Google Misses Profit Expectations, But is Finally Rid of Motorola
January 31, 2014 6:26 AM
comment(s) - last by
TAC is at a 2-year low, indicating high hopes for upcoming profitability increases
Google Inc. (GOOG) finally figured out an answer of what to do with its struggling Motorola Mobility unit --
get rid of it
. On Tuesday it announced it would be selling the unit for $2.91B USD to
Hong Kong, China-based Lenovo Group
, Ltd.'s (
I. TAC is Looking Good, Profitability is Strong
That deal overshadowed the earnings for Google, which were
delivered after hours
on Thursday. Overall, Google saw a substantial rise in revenue, surging from $14.42B USD in Q4 2012 to $16.86B USD in Q4 2013. That beat the expectation of analysts
surveyed by Thomson Reuters I/B/E/S
, who were expecting $16.75B USD.
The core internet business -- which includes the growing mobile advertising division -- earned $15.7B USD, or roughly 93 percent of the total revenue. Traffic acquisition costs (TAC) -- the fees that Google pays partners for advertising clicks -- were a strong point of the earnings reports. As a percent of revenue, these fees dropped to only 23.5 percent, their lowest level in two years indicating strengthening profitability.
Excluding the income passed on to partners, Google earned $13.6B USD, which bested the $13.4B USD that analysts
Despite being hampered by Motorola Mobility in profitability, the lower TAC drove net income (profit) up to $3.38B USD (for non-GAAP) ($9.90 USD/share) -- up roughly 17 percent on a year-on-year (YoY) quarterly basis.
Factoring in certain items, net income (GAAP) was at $4.10B USD ($12.01 USD/share), up roughly 15 percent YoY. That's 1.5 percent less than the $4.16B USD ($12.20 USD/share) that the Thomson Reuters I/B/E/S survey predicted, and 2.0 percent less than the $4.18B USD ($12.25 USD/share) that the Bloomberg-surveyed analysts predicted.
Along with the Dec. 2012 sale of Motorola's set-top box division to Arris
for $2.3B USD
, that move left Google baring $7.3B USD of
the $12.5B USD it paid back in 2011
to acquire the American phonemaker. Motorola has $2.9B USD in cash, but Google lost $2.3B USD so far on unit. That leaves the net cost at $6.7B USD.
Overall financials are definitely headed in the right direction and should look even better in future quarters with the Motorola money-vacuum out of the picture.
II. From Motorola Mobility to Robots
Google estimated the
value of Motorola's patents (of which Google will retain roughly 80 percent, with Lenovo getting the rest) at $5.5B USD
. So by Google's own valuation it's retaining about $4.4B USD in value, putting it about $2.3B USD in the hole on the deal.
Furthermore, it's hard to believe that Google's initial valuation on the patents would hold true today. Google's attempt at defensive-mind litigation against Apple, Inc. (
) with the patents was
thrown out of court
and resulted in
thorny abuse complaints in the U.S. and EU
. Likewise Google lost its case to Microsoft Corp. (
), which led to it
not only having to give Microsoft free licensing
, but having to actually pay damages.
But the good news for Google is that it's getting rid of the troubled unit, which saw losses growth 2.5-fold on a year-on-year (YoY) quarterly basis. Google's former headache is now Lenovo's problem to deal with.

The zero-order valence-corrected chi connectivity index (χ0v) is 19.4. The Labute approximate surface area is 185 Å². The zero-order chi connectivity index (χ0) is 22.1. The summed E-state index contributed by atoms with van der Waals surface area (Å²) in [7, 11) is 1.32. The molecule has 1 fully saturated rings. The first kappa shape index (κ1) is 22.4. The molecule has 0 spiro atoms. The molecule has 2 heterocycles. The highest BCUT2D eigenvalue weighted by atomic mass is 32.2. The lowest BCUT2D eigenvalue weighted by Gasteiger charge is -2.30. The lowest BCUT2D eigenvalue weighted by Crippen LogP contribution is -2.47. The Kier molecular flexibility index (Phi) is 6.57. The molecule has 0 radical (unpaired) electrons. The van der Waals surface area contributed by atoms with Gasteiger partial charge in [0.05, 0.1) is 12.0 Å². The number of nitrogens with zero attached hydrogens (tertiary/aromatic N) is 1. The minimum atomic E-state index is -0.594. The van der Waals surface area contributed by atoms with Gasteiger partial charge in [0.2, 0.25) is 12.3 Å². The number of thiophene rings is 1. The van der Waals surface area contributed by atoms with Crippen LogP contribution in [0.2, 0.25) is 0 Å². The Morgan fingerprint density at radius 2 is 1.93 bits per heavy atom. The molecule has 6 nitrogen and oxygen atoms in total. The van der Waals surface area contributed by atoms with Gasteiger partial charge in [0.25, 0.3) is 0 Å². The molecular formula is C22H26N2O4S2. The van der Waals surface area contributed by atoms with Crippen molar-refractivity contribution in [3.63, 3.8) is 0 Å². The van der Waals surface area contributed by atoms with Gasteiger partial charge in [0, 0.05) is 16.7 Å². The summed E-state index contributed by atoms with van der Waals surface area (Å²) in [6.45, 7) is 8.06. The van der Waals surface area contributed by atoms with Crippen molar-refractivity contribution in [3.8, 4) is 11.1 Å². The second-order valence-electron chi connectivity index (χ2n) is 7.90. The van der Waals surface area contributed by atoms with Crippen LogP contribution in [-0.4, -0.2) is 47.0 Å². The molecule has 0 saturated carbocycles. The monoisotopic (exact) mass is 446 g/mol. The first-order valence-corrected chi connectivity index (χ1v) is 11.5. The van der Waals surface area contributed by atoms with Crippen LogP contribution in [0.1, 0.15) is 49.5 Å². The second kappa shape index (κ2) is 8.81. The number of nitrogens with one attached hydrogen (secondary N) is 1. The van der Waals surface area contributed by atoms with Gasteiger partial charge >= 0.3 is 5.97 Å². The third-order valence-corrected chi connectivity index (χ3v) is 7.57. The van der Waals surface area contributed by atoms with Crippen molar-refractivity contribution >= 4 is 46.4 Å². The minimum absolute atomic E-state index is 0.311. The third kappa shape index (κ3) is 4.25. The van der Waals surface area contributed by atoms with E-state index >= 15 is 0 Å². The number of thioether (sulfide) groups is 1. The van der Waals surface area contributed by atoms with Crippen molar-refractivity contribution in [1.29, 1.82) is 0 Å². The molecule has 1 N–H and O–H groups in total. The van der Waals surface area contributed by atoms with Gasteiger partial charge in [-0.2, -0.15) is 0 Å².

Going on without Motorola, Google will look to continue to improve its mobile monetization and now-profitable YouTube video service. As makers of the world's most popular smartphone platform, which runs on roughly four out of every five smartphones sold globally today, Google has tremendous potential for mobile revenue.
Google is also eyeing other near product segments. It's continuing to push wearables, such as its
Google Glass Explorer
-- commonly referred to as
. Rumors have been floating that Google
its Nexus branded Android smartphones and tablets, but other rumors have suggested it may up the ante with
a Nexus TV
[Image Source: Google/AP]
The Mountain View, Calif.-based software giant is also
buying up a number of small robotics firms
. I spoke with an executive from a firm not affiliated with Google, but familiar with the purchased firms. They told me that the overall word amongst roboticists is that Google is acting proactively and isn't quiet sure (or at least isn't indicating) where the project is headed yet.
My guess would be targeting robots at service industry tasks (waiters, cashiers, etc.),
(space colonization, etc.), and
smarter factory robots
(with fuzzy safety algorithms). With
Andy Rubin -- the former Android chief -- at the helm
, though, I wouldn't worry too much about them finding ways to put forth appealing products to consumers, the industry, and researchers alike.
This article is over a month old, voting and posting comments is disabled
RE: Absolutely amazing.
1/31/2014 11:50:20 AM
Most of those free services may be operating at a loss on paper, but they aren't really losing. Everything Google does is directly related to raising their advertising revenue. So these services that are offered for free indirectly make Google money. The ones that are not significantly increasing ad revenue eventually get axed. Google isn't stupid enough to keep doing something that is not helping the bottom line in some way.
Well, except maybe their forays into robotics. Geeks like robots and billionaire geeks get to play with the coolest ones.
"It seems as though my state-funded math degree has failed me. Let the lashings commence." -- DailyTech Editor-in-Chief Kristopher Kubicki
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